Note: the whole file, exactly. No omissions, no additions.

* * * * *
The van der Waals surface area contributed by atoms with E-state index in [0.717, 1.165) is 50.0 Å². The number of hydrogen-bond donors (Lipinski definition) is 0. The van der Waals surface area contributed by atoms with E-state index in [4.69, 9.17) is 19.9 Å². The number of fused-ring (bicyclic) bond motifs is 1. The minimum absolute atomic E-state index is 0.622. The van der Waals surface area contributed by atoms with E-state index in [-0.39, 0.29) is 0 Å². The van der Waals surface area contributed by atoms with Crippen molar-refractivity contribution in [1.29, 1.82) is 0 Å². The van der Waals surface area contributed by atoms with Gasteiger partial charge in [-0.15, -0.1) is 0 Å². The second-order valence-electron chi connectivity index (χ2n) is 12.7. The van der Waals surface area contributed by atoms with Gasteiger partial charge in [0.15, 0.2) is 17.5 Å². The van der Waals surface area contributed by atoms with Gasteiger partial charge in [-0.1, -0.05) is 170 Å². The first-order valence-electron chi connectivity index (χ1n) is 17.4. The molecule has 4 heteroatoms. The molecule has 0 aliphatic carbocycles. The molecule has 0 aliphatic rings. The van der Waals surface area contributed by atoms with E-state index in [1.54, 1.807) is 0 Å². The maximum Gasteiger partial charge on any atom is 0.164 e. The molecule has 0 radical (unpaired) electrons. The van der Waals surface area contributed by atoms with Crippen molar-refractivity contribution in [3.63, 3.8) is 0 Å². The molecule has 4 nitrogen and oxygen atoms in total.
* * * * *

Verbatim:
The van der Waals surface area contributed by atoms with E-state index in [0.717, 1.165) is 50.0 Å². The number of hydrogen-bond donors (Lipinski definition) is 0. The van der Waals surface area contributed by atoms with E-state index in [4.69, 9.17) is 19.9 Å². The number of fused-ring (bicyclic) bond motifs is 1. The minimum absolute atomic E-state index is 0.622. The van der Waals surface area contributed by atoms with E-state index in [-0.39, 0.29) is 0 Å². The van der Waals surface area contributed by atoms with Crippen molar-refractivity contribution in [1.29, 1.82) is 0 Å². The van der Waals surface area contributed by atoms with Gasteiger partial charge in [-0.15, -0.1) is 0 Å². The second-order valence-electron chi connectivity index (χ2n) is 12.7. The van der Waals surface area contributed by atoms with Gasteiger partial charge in [0.15, 0.2) is 17.5 Å². The van der Waals surface area contributed by atoms with Gasteiger partial charge in [-0.1, -0.05) is 170 Å². The first-order valence-electron chi connectivity index (χ1n) is 17.4. The molecule has 4 heteroatoms. The molecule has 0 aliphatic carbocycles. The molecule has 0 aliphatic rings. The van der Waals surface area contributed by atoms with E-state index in [1.54, 1.807) is 0 Å². The maximum Gasteiger partial charge on any atom is 0.164 e. The molecule has 0 radical (unpaired) electrons. The van der Waals surface area contributed by atoms with Crippen molar-refractivity contribution in [3.63, 3.8) is 0 Å². The molecule has 4 nitrogen and oxygen atoms in total.